What Is Pelvic Inflammatory Disease?

Pelvic inflammatory disease (PID) is one potentially grave consequence of undiagnosed and untreated STIs. The answer to the “Could an STD stop your period?” question changes for women with PID. This severe condition definitely can cause irregular or excessively heavy periods, as well as spotting between periods.

So what is pelvic inflammatory disease? PID can occur when a pathogen, usually but not always a sexually transmitted bacteria like chlamydia or gonorrhea, spreads across the female reproductive tract, including the vagina, uterus, fallopian tubes, and pelvis.

Health care providers often have difficulty diagnosing PID because of its inconsistent, nonspecific, and sometimes nonexistent symptoms. PID can occur in the form of:

  • Acute PID. The acute form of PID may manifest in high fever, severe lower abdominal pain, fainting, or vomiting. If you’re experiencing these symptoms, go to the ER right away.
  • Chronic PID. Chronic PID usually involves prolonged but vague complaints such as pelvic pain during intercourse, urinary problems, irregular menstrual bleeding, heavier periods with painful cramping, spotting between cycles, and abnormal vaginal discharge.
  • Silent PID. In many cases, PID may cause silent but devastating damage to a woman’s reproductive system without any outward signs.

Often, women get diagnosed for PID only when they fail to conceive and struggle to find out the reason for their fertility problems. Untreated PID can lead to abscesses and scar tissue in the fallopian tubes and ovaries. About one in ten women with PID will become infertile.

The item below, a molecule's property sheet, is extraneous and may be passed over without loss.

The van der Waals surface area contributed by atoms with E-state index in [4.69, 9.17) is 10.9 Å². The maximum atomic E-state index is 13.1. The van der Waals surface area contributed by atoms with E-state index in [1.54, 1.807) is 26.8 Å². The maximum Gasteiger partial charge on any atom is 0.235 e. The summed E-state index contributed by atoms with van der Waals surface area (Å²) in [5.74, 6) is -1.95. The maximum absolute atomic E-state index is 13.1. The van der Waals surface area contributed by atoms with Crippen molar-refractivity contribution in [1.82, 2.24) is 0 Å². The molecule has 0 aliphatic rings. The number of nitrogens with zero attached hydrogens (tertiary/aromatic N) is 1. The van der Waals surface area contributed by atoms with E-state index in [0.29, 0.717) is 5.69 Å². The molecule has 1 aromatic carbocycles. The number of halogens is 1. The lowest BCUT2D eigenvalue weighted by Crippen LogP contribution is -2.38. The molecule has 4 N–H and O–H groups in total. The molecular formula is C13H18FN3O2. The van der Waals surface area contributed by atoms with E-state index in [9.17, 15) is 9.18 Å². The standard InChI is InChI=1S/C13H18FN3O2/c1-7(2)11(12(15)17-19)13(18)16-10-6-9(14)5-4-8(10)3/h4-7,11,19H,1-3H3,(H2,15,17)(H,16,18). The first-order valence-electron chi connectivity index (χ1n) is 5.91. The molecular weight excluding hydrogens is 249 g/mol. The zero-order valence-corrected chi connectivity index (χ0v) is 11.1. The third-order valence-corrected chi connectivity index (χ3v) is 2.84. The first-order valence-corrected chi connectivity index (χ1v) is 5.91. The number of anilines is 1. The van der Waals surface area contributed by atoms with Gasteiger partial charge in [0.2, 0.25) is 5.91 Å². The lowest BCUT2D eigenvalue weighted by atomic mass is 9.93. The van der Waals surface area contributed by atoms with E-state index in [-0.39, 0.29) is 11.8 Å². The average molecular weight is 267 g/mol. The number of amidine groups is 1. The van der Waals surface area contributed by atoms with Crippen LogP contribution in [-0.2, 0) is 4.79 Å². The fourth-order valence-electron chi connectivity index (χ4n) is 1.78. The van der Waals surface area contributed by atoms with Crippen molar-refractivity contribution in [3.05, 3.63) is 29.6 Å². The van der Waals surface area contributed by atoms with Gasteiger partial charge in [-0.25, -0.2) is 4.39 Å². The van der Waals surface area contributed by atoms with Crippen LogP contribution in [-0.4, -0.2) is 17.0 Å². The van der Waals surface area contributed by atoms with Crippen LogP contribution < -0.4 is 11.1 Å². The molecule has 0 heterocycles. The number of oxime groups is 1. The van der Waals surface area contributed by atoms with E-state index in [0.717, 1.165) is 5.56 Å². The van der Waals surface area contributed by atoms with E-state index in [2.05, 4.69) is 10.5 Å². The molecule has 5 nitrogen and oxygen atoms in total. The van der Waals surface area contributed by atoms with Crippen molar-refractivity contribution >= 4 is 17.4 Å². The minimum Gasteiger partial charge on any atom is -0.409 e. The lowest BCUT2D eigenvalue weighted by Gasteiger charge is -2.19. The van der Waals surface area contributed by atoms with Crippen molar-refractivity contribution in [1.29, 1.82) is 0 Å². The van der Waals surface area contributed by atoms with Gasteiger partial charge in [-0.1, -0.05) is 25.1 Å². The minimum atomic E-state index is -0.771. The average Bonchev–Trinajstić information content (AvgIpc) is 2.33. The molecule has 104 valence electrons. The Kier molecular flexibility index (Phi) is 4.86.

PID may also lead to:

  • Increased risk of ectopic pregnancy
  • Increased risk of miscarriages and stillbirths
  • Higher incidence to premature births and low birth weight in infants

The life-altering and often permanent effects of PID underline the importance of early screening and treatment. It’s especially important to get tested for STDs if you have a new partner, if you and your exclusive partner plan to stop using condoms, or if you are hoping to conceive.

While PID is treatable, no treatment can reverse the scarring and reproductive system damage the infection may have caused. PID treatment may include:

  • Antibiotics that target the specific bacteria present in your system. Be sure to complete the entire treatment course, even if any acute symptoms subside before that.
  • Treatment for your sexual partner. While your partner may have no symptoms, they likely carry the same bacteria and could re-infect you without appropriate treatment.
  • Temporary abstinence. Your health care provider may recommend that you avoid all sexual intercourse until you complete your treatment course and your symptoms disappear.

If you are pregnant and have PID, let your doctor know at once to make sure they prescribe antibiotics suitable for use during pregnancy.

We hope this overview helped clear up the question of “Can an STD stop your period?” and busted some common misconceptions about STDs and the menstrual cycle.

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By: RSC Editorial Team
January 5, 2022